Swans and other migratory birds are showing up early this year.
Migratory birds have been starting to show up in Bristol Bay over the past couple weeks. Local bird enthusiasts have been out to find them and record their numbers. Nathan Coutsoubos started birding in college. He says it’s a good excuse to get outdoors and he just loves critters.
“It’s fun because birds, unlike mammals, want to be seen. They’re just cool. They’re pretty and it’s neat to watch the season turn with the birds. And they can fly, which is awesome,” said Coutsoubos.
Coutsoubos isn’t the only one with an eye to the sky. Wildlife Biologist Michael Swaim with the Togiak Refuge keeps a yearly list of all the birds he sees and when they arrive.
“It’s pretty informal. There’s some slop in it. It kind of depends on what people are seeing and what they are reporting,” explained Swaim.
So far this year, Swaim has 12 species on his list such as swans, pintails, white-fronted geese, varied thrush, among others. According to the list, swans are about two weeks earlier this year. Swaim says because of the warm weather more water is ice free and that has allowed migratory birds to move north faster.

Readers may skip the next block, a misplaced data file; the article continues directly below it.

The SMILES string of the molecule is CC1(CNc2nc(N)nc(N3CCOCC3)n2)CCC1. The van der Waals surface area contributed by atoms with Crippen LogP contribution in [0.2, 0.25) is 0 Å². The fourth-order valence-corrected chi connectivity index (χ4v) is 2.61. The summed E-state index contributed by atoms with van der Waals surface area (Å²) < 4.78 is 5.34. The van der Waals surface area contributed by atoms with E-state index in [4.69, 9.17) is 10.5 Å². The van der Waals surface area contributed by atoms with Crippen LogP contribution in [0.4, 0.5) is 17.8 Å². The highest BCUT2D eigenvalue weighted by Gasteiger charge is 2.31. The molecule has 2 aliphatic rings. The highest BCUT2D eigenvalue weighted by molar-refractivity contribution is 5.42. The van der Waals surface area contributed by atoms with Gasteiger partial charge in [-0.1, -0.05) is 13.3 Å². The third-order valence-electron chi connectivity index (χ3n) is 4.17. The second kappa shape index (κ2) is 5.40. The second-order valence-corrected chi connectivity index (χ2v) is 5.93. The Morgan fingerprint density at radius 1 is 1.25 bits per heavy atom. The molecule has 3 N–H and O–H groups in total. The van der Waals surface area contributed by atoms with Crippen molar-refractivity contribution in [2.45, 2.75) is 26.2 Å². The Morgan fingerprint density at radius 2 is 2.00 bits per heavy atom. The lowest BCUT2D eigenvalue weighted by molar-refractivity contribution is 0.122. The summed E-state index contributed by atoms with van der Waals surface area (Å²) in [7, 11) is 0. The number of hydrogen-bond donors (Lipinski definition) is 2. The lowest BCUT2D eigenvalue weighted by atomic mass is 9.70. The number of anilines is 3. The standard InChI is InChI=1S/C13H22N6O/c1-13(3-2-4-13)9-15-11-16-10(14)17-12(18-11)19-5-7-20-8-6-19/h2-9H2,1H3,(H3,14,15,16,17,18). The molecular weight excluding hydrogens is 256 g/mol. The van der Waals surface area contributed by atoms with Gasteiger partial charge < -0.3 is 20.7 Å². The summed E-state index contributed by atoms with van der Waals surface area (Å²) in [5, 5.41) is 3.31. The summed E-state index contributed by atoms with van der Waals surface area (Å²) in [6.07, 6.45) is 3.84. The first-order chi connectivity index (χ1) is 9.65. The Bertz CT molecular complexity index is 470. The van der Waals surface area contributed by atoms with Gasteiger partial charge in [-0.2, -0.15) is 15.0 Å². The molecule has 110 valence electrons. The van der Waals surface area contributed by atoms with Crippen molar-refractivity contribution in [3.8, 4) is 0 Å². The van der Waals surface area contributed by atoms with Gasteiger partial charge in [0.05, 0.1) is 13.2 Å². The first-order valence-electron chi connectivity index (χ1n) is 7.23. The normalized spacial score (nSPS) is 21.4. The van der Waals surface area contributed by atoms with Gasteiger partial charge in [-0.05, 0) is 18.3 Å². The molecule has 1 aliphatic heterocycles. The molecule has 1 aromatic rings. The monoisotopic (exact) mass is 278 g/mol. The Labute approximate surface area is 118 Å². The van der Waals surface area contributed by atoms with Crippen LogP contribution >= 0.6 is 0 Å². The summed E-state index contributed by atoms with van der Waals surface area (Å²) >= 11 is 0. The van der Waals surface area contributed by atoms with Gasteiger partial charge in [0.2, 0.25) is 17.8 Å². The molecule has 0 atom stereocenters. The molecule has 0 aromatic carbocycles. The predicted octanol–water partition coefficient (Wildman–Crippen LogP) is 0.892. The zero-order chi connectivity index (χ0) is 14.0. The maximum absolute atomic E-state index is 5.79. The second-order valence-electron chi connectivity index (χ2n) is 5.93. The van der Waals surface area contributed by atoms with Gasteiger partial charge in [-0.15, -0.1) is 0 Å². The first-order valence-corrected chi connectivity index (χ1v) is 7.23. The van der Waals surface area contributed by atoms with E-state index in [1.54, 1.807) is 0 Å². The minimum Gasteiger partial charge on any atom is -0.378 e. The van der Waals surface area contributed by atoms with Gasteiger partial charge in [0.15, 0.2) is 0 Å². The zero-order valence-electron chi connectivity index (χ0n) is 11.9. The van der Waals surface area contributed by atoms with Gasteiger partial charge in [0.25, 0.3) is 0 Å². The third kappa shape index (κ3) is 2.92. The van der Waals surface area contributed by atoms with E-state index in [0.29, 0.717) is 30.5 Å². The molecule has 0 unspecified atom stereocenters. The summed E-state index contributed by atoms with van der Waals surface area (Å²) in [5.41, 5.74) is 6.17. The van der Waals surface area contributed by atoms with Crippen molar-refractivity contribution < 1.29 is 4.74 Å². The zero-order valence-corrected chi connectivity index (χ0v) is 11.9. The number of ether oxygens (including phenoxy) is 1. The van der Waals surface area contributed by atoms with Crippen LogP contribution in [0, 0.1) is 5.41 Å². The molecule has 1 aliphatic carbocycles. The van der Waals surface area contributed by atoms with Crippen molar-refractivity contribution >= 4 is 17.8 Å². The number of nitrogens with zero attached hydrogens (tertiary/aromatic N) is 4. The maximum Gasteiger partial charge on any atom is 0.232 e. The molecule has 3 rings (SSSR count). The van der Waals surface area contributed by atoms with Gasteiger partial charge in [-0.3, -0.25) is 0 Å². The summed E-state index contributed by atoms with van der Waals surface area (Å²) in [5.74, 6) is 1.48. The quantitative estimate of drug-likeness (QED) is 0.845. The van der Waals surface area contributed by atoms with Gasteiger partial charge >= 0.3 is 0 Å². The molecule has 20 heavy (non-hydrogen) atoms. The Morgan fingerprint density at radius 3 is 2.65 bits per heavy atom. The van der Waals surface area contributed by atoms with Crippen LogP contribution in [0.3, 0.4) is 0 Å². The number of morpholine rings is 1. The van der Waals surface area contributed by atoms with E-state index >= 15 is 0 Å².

Coutsoubos took the new group out to Aleknagik Lake to get a look at some of the early migratory birds that are starting to show up. He shouted with excitement when he saw two white-fronted geese swimming by the swans. He is looking forward to a few weeks from now when he says there will be 10 or 15 species in his yard.
“You can go out the front porch and have your cup of coffee and just hear bird calls,” said Coutsoubos.
Coutsoubos will be teaching an official birding class at the Bristol Bay Campus early next month. It is a weekend birding and camping class at Camp Constantine. You can contact the university for more information at (907)842-5109.
Contact Matt Martin at (907)842-2200 or firstname.lastname@example.org.